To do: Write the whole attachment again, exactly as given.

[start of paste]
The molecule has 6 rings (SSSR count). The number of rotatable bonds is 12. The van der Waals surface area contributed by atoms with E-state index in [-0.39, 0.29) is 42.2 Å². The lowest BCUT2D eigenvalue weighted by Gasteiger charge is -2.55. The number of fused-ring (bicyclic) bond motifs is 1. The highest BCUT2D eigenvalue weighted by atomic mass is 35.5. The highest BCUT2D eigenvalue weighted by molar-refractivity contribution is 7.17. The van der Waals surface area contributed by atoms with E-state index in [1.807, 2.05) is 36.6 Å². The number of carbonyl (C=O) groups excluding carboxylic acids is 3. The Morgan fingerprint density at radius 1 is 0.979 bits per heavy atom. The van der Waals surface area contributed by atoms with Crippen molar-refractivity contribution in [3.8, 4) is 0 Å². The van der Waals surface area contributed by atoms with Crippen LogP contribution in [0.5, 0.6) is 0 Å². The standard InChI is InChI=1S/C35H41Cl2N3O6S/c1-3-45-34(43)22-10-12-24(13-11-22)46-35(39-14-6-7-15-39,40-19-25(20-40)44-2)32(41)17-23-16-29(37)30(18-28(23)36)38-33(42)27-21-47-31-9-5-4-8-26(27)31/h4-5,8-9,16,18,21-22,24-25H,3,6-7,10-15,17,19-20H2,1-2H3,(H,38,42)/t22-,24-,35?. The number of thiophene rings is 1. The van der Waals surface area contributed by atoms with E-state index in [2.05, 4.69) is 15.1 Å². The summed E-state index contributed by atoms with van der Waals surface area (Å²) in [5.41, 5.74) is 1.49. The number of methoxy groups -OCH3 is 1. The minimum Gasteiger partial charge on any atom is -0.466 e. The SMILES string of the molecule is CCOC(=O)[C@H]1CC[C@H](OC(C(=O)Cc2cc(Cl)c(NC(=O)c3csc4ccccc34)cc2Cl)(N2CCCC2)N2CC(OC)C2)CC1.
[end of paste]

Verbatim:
The molecule has 6 rings (SSSR count). The number of rotatable bonds is 12. The van der Waals surface area contributed by atoms with E-state index in [-0.39, 0.29) is 42.2 Å². The lowest BCUT2D eigenvalue weighted by Gasteiger charge is -2.55. The number of fused-ring (bicyclic) bond motifs is 1. The highest BCUT2D eigenvalue weighted by atomic mass is 35.5. The highest BCUT2D eigenvalue weighted by molar-refractivity contribution is 7.17. The van der Waals surface area contributed by atoms with E-state index in [1.807, 2.05) is 36.6 Å². The number of carbonyl (C=O) groups excluding carboxylic acids is 3. The Morgan fingerprint density at radius 1 is 0.979 bits per heavy atom. The van der Waals surface area contributed by atoms with Crippen molar-refractivity contribution in [3.8, 4) is 0 Å². The van der Waals surface area contributed by atoms with Crippen LogP contribution in [0.5, 0.6) is 0 Å². The standard InChI is InChI=1S/C35H41Cl2N3O6S/c1-3-45-34(43)22-10-12-24(13-11-22)46-35(39-14-6-7-15-39,40-19-25(20-40)44-2)32(41)17-23-16-29(37)30(18-28(23)36)38-33(42)27-21-47-31-9-5-4-8-26(27)31/h4-5,8-9,16,18,21-22,24-25H,3,6-7,10-15,17,19-20H2,1-2H3,(H,38,42)/t22-,24-,35?. The number of thiophene rings is 1. The van der Waals surface area contributed by atoms with E-state index in [2.05, 4.69) is 15.1 Å². The summed E-state index contributed by atoms with van der Waals surface area (Å²) in [5.41, 5.74) is 1.49. The number of methoxy groups -OCH3 is 1. The minimum Gasteiger partial charge on any atom is -0.466 e. The SMILES string of the molecule is CCOC(=O)[C@H]1CC[C@H](OC(C(=O)Cc2cc(Cl)c(NC(=O)c3csc4ccccc34)cc2Cl)(N2CCCC2)N2CC(OC)C2)CC1.